Government mints throughout history have succumbed to the temptation to use their ability to coin money to amass huge profits to themselves. When gold and silver circulated as money, this often took the form of outright debasement of the coins’ purity. Minting coins that were a little underweight or that contained less than their required content of precious metals could produce handsome profits to the king’s treasury. The Founding Fathers knew their monetary history, and knew the proclivity of governments to debase coinage until it contained paltry amounts of gold or silver. Therefore the Coinage Act of 1792 made currency debasement a crime punishable by death.
Unfortunately, the proponents of easy money won out in the succeeding decades. By the 1860s, the federal government launched its first major experiment with unbacked fiat paper currency in a bid to fund the Civil War. Although these "greenbacks" were unpopular and eventually ruled unconstitutional by the Supreme Court, they marked the first step on the road towards government monopolization of currency and thence to the debasement of the dollar. Since the creation of the Federal Reserve System in 1913, the dollar’s devaluation has only accelerated, with the dollar’s purchasing power having declined 99% since then. Without competition, the money monopolists will continue driving the dollar to destruction.
In the 1840s, Lysander Spooner’s American Letter Mail Company engaged in competition with the U.S. Post Office. Successfully undercutting the Post Office’s prices, Spooner’s company forced the Post Office to cut its prices significantly in order to remain competitive. This competition benefited consumers, who were able to pay lower prices for mail. Unfortunately for both Spooner and the American people, the American Letter Mail Company was driven out of business by a Congress more intent on maintaining a government monopoly over the mail than on allowing affordable and efficient service to consumers. The U.S. Mint operates in much the same way today, with a monopoly on coinage and therefore no incentive to keep costs under control. Imagine how much more efficient the Mint might be if private mints were allowed to compete with it, an idea that is not without precedent.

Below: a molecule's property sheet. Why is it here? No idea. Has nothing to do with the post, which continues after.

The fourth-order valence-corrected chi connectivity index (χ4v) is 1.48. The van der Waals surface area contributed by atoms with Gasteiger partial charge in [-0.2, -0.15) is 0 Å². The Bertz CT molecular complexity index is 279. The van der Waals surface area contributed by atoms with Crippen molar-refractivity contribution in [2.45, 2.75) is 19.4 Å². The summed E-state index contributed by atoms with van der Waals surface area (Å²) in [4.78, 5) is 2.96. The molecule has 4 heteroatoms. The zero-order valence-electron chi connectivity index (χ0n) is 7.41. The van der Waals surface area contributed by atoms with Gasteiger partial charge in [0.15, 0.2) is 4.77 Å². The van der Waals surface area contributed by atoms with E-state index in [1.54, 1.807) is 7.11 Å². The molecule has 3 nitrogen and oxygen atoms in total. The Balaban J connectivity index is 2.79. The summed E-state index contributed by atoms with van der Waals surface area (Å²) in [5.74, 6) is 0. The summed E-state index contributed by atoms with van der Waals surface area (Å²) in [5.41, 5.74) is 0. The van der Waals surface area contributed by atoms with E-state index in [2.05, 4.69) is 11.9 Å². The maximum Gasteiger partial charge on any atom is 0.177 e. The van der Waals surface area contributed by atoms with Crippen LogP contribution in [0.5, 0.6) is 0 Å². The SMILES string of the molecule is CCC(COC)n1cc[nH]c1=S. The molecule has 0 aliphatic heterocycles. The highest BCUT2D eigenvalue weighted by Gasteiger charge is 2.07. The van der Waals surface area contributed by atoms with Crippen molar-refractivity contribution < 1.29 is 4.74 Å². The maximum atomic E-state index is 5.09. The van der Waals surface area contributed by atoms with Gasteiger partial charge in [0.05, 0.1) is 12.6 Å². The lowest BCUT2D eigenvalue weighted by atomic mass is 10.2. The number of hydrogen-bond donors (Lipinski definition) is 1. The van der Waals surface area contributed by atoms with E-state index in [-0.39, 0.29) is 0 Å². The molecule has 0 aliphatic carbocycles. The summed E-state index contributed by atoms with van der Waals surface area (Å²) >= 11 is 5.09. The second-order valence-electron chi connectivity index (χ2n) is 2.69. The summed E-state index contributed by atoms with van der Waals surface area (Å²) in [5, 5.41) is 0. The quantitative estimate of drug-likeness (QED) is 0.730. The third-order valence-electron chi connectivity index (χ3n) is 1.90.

In 18th century Britain, as described in Prof. George Selgin’s recent book Good Money, the Royal Mint focused more on minting gold and silver coinage and neglected the minting of token copper coinage. Private mints took up the slack, minting coins that were superior in quality to those from the government’s mint, and ensuring adequate supplies of coinage for use in commerce. During the first half century of the United States’ existence, changes in the statutory bimetallic ratio of silver to gold led to American silver and gold coins leaving the country. To fill the shortage created by misguided government policy, the people used foreign gold and silver coins as money based on the foreign coins' metal content. Privately minted coins also circulated at times — up until the 1860s when Congress began to monopolize the monetary system. The American people could benefit from a similar system of competition today, if the government got out of the way.
While the state of United States coinage is in disarray, the remedy is clear. Ending the Federal Reserve’s monetary policy and breaking up the government’s money monopoly by allowing monetary competition and parallel currencies will restore monetary stability to this country. Focusing on symptoms rather than causes is only hacking at the branches, when we need to strike at the root.